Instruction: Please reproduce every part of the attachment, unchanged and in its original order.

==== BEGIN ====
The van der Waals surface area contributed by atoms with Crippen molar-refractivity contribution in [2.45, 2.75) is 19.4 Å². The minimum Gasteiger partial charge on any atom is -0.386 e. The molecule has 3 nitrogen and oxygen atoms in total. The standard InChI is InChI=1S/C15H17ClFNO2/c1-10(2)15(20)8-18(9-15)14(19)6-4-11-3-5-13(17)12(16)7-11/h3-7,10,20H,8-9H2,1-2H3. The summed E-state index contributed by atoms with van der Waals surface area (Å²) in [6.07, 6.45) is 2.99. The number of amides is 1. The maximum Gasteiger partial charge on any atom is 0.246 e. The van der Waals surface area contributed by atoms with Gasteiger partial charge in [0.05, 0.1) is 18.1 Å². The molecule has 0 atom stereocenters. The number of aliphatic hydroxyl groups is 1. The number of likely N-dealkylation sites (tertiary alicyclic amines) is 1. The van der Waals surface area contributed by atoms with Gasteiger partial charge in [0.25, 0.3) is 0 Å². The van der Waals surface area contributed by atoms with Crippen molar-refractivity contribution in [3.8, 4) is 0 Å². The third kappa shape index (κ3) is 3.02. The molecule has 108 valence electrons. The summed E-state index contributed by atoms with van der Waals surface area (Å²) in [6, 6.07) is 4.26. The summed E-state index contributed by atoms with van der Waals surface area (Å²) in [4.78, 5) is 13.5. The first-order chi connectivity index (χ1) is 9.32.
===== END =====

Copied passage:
The van der Waals surface area contributed by atoms with Crippen molar-refractivity contribution in [2.45, 2.75) is 19.4 Å². The minimum Gasteiger partial charge on any atom is -0.386 e. The molecule has 3 nitrogen and oxygen atoms in total. The standard InChI is InChI=1S/C15H17ClFNO2/c1-10(2)15(20)8-18(9-15)14(19)6-4-11-3-5-13(17)12(16)7-11/h3-7,10,20H,8-9H2,1-2H3. The summed E-state index contributed by atoms with van der Waals surface area (Å²) in [6.07, 6.45) is 2.99. The number of amides is 1. The maximum Gasteiger partial charge on any atom is 0.246 e. The van der Waals surface area contributed by atoms with Gasteiger partial charge in [0.05, 0.1) is 18.1 Å². The molecule has 0 atom stereocenters. The number of aliphatic hydroxyl groups is 1. The number of likely N-dealkylation sites (tertiary alicyclic amines) is 1. The van der Waals surface area contributed by atoms with Gasteiger partial charge in [0.25, 0.3) is 0 Å². The van der Waals surface area contributed by atoms with Crippen molar-refractivity contribution in [3.8, 4) is 0 Å². The third kappa shape index (κ3) is 3.02. The molecule has 108 valence electrons. The summed E-state index contributed by atoms with van der Waals surface area (Å²) in [6, 6.07) is 4.26. The summed E-state index contributed by atoms with van der Waals surface area (Å²) in [4.78, 5) is 13.5. The first-order chi connectivity index (χ1) is 9.32.